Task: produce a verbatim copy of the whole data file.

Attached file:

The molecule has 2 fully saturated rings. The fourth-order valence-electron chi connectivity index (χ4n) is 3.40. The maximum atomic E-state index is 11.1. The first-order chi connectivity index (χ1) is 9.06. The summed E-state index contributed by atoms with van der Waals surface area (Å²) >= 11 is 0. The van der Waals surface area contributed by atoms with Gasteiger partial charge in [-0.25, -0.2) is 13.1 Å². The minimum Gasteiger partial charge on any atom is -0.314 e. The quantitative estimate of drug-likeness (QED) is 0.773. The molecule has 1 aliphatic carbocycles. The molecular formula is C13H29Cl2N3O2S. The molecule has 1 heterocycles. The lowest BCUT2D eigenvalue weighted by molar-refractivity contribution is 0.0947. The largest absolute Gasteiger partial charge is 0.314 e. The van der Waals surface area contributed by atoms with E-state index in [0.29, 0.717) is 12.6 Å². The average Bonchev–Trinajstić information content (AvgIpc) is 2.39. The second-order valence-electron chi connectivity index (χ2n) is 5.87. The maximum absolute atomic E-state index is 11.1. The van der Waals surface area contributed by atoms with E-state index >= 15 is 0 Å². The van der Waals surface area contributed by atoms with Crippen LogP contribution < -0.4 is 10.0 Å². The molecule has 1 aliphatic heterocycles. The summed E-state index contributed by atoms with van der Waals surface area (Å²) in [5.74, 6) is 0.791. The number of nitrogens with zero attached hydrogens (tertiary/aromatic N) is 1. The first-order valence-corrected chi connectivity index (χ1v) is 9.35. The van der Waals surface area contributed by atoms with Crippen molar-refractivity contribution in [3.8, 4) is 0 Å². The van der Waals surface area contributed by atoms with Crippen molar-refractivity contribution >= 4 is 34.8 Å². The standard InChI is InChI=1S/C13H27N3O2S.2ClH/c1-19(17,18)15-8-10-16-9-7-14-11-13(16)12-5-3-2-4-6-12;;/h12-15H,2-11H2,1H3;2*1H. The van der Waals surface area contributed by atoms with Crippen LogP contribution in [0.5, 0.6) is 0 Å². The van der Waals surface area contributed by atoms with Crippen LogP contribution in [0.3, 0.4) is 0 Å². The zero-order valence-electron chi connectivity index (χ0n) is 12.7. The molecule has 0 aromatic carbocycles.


The molecule has 2 fully saturated rings. The fourth-order valence-electron chi connectivity index (χ4n) is 3.40. The maximum atomic E-state index is 11.1. The first-order chi connectivity index (χ1) is 9.06. The summed E-state index contributed by atoms with van der Waals surface area (Å²) >= 11 is 0. The van der Waals surface area contributed by atoms with Gasteiger partial charge in [-0.25, -0.2) is 13.1 Å². The minimum Gasteiger partial charge on any atom is -0.314 e. The quantitative estimate of drug-likeness (QED) is 0.773. The molecule has 1 aliphatic carbocycles. The molecular formula is C13H29Cl2N3O2S. The molecule has 1 heterocycles. The lowest BCUT2D eigenvalue weighted by molar-refractivity contribution is 0.0947. The largest absolute Gasteiger partial charge is 0.314 e. The van der Waals surface area contributed by atoms with E-state index in [0.29, 0.717) is 12.6 Å². The average Bonchev–Trinajstić information content (AvgIpc) is 2.39. The second-order valence-electron chi connectivity index (χ2n) is 5.87. The maximum absolute atomic E-state index is 11.1. The van der Waals surface area contributed by atoms with E-state index >= 15 is 0 Å². The van der Waals surface area contributed by atoms with Crippen LogP contribution < -0.4 is 10.0 Å². The molecule has 1 aliphatic heterocycles. The summed E-state index contributed by atoms with van der Waals surface area (Å²) in [5.74, 6) is 0.791. The number of nitrogens with zero attached hydrogens (tertiary/aromatic N) is 1. The first-order valence-corrected chi connectivity index (χ1v) is 9.35. The van der Waals surface area contributed by atoms with Crippen molar-refractivity contribution in [3.8, 4) is 0 Å². The van der Waals surface area contributed by atoms with Crippen molar-refractivity contribution >= 4 is 34.8 Å². The standard InChI is InChI=1S/C13H27N3O2S.2ClH/c1-19(17,18)15-8-10-16-9-7-14-11-13(16)12-5-3-2-4-6-12;;/h12-15H,2-11H2,1H3;2*1H. The van der Waals surface area contributed by atoms with Crippen LogP contribution in [0.5, 0.6) is 0 Å². The van der Waals surface area contributed by atoms with Crippen LogP contribution in [0.3, 0.4) is 0 Å². The zero-order valence-electron chi connectivity index (χ0n) is 12.7. The molecule has 0 aromatic carbocycles.